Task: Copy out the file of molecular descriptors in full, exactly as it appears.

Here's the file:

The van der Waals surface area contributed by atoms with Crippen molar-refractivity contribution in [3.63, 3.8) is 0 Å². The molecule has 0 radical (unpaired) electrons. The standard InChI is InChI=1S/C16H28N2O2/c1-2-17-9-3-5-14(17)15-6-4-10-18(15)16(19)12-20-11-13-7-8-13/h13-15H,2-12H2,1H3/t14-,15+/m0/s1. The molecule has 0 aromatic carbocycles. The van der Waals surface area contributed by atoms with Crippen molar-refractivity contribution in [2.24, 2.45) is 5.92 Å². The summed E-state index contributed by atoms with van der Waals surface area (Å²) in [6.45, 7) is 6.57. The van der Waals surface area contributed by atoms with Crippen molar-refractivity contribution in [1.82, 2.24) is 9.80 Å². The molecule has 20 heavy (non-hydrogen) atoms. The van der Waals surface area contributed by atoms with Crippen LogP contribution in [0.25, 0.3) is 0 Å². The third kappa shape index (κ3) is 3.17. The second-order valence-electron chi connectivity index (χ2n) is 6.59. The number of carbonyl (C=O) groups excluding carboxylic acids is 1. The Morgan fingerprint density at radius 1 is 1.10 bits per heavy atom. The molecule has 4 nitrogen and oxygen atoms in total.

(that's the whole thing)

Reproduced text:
The van der Waals surface area contributed by atoms with Crippen molar-refractivity contribution in [3.63, 3.8) is 0 Å². The molecule has 0 radical (unpaired) electrons. The standard InChI is InChI=1S/C16H28N2O2/c1-2-17-9-3-5-14(17)15-6-4-10-18(15)16(19)12-20-11-13-7-8-13/h13-15H,2-12H2,1H3/t14-,15+/m0/s1. The molecule has 0 aromatic carbocycles. The van der Waals surface area contributed by atoms with Crippen molar-refractivity contribution in [2.24, 2.45) is 5.92 Å². The summed E-state index contributed by atoms with van der Waals surface area (Å²) in [6.45, 7) is 6.57. The van der Waals surface area contributed by atoms with Crippen molar-refractivity contribution in [1.82, 2.24) is 9.80 Å². The molecule has 20 heavy (non-hydrogen) atoms. The van der Waals surface area contributed by atoms with Crippen LogP contribution in [0.25, 0.3) is 0 Å². The third kappa shape index (κ3) is 3.17. The second-order valence-electron chi connectivity index (χ2n) is 6.59. The number of carbonyl (C=O) groups excluding carboxylic acids is 1. The Morgan fingerprint density at radius 1 is 1.10 bits per heavy atom. The molecule has 4 nitrogen and oxygen atoms in total.